In 1970 five SKA members (Jon Beltram, Don DePree, Jeff Klein, Ron Thom, and Henry Wilkerson) were honored by being selected to the United States team representing America in the first World Karate-do Championships held in Tokyo, Japan. Their outstanding performance enhanced the international reputation of Shotokan Karate of America.

Another visit of major importance from Japan occurred in 1973, when Mr. Ohshima and SKA invited Senior Shigeru Egami to the United States. SKA organized a massive demonstration for Senior Egami, and he honored us by lecturing and educating our members.

During 1975, because of SKA’s committed involvement with the Amateur Athletic Union, the entire responsibility for the Third World Karate-do Championships was thrust upon us. Participants from 35 countries traveled to Long Beach, California, for the event. It was an enormous and difficult task, but it ultimately enhanced our goal of spreading the ‘way’ of karate by increasing communication, heightening understanding of karate, and gaining constructive viable relationships with martial artists and leaders from all parts of the globe.

In 1975 SKA invited Senior Tadao Okuyama to visit the United States to observe our members. He also personally led Mr. Ohshima in daily practices.

To commemorate our 20th anniversary in 1976 SKA held a memorable celebration, including a public demonstration and tournament. High-ranking karate experts from all over the world came to honor the occasion. Various speeches and awards were made, including a presentation to Mr. Ohshima of a special plaque by Councilman Bob Farrell on behalf of the City of Los Angeles for his unselfish devotion to karate, his students, and the public for over twenty years. We were especially honored by the presence of Senior Kamata-Watanabe from Japan, who accepted our invitation to attend. Senior Kamata-Watanabe spoke to our members, emphasizing that all members of SKA should be proud of our association with Mr. Ohshima for his work over the last twenty years in developing the strongest and most traditional karate organization following the teachings of Master Funakoshi.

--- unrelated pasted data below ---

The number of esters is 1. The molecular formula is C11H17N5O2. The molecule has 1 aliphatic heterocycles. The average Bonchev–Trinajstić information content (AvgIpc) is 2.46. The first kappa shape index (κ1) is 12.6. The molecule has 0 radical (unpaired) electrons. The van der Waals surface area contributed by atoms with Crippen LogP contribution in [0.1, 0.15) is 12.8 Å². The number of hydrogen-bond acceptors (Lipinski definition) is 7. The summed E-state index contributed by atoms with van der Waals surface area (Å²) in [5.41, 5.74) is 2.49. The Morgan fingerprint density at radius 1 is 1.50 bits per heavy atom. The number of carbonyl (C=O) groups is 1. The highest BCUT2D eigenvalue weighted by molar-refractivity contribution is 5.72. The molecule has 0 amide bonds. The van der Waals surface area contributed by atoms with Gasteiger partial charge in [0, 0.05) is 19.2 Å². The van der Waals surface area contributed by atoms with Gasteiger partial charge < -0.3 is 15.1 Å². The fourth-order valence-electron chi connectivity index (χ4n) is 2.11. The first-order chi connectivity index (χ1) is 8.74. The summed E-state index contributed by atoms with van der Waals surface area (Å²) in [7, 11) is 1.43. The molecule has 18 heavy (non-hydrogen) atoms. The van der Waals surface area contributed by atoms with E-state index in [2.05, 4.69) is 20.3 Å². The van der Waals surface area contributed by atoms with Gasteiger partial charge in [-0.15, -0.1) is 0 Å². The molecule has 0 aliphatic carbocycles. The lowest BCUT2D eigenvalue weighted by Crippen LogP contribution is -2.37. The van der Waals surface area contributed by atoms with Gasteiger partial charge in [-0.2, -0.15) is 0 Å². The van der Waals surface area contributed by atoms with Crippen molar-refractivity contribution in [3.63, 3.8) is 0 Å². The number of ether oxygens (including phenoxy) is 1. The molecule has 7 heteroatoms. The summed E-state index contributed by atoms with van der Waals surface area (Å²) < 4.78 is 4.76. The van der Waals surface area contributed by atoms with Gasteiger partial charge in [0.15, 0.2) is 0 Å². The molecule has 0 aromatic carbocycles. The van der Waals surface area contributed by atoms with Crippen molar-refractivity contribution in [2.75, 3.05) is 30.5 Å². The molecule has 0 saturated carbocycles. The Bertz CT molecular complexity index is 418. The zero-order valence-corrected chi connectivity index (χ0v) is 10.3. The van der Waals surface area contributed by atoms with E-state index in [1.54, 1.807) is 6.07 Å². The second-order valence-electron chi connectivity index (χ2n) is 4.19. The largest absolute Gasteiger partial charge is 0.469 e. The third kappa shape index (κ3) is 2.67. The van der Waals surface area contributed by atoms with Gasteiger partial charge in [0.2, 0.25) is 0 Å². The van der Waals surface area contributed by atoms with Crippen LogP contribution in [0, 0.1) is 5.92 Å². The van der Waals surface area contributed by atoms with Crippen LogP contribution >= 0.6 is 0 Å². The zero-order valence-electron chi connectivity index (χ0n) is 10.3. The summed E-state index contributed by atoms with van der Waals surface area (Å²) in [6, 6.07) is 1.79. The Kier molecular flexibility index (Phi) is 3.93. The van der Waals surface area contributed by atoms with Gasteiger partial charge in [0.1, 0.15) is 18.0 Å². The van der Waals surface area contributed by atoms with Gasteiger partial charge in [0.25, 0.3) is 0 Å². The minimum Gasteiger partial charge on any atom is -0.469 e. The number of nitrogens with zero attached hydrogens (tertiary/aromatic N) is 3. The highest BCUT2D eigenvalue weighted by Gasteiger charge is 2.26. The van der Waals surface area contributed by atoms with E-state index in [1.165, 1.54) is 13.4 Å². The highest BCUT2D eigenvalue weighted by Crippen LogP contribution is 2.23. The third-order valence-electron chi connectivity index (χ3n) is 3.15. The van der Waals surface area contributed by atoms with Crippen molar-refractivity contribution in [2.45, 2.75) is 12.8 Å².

The highlight of the 20th anniversary took place at the special dan (black belt rank) promotion personally administered by Senior Kamata-Watanabe with Mr. Ohshima at the Melrose Dojo in Los Angeles. In the tense atmosphere of the dojo crowded with SKA black belt observers, three men (Caylor Adkins, Sadaharu Honda, and Daniel Chemla) became the first individuals outside of Japan to be awarded the rank of godan (fifth degree black belt), the highest that can be achieved. This event marked the coming of age of Shotokan Karate of America!

Karate history can be traced back some 1400 years, to Daruma, founder of Zen Buddhism in Western India. Daruma is said to have introduced Buddhism into China, incorporating spiritual and physical teaching methods that were so demanding that many of his disciples would drop in exhaustion. In order to give them greater strength and endurance, he developed a more progressive training system, which he recorded in a book, Ekkin-Kyo, which can be considered the first book on karate of all time.

The physical training, heavily imbued with Daruma’s philosophical principles, was taught in the Shaolin Temple in the year 500 A.D. Shaolin (Shorin) kung-fu, from northern China, was characterized by very colorful, rapid, and dynamic movements; the Shokei school of southern China was known for more powerful and sober techniques. These two kinds of styles found their way to Okinawa, and had their influence on Okinawa’s own original fighting method, called Okinawa-te (Okinawan hand) or simply te. A ban on weapons in Okinawa for two long periods in its history is also partly responsible for the high degree of development of unarmed fighting techniques on the island.

In summary, karate in Okinawa developed from the synthesis of two fighting techniques. The first one, used by the inhabitants of Okinawa, was very simple but terribly effective and, above all, very close to reality since it was used throughout many centuries in real combat. The second one, much more elaborate and impregnated with philosophical teachings, was a product of the ancient culture of China. These two origins explain the double character of Karate–extremely violent and efficient but at the same time a strict and austere discipline and philosophy with a nonviolent emphasis.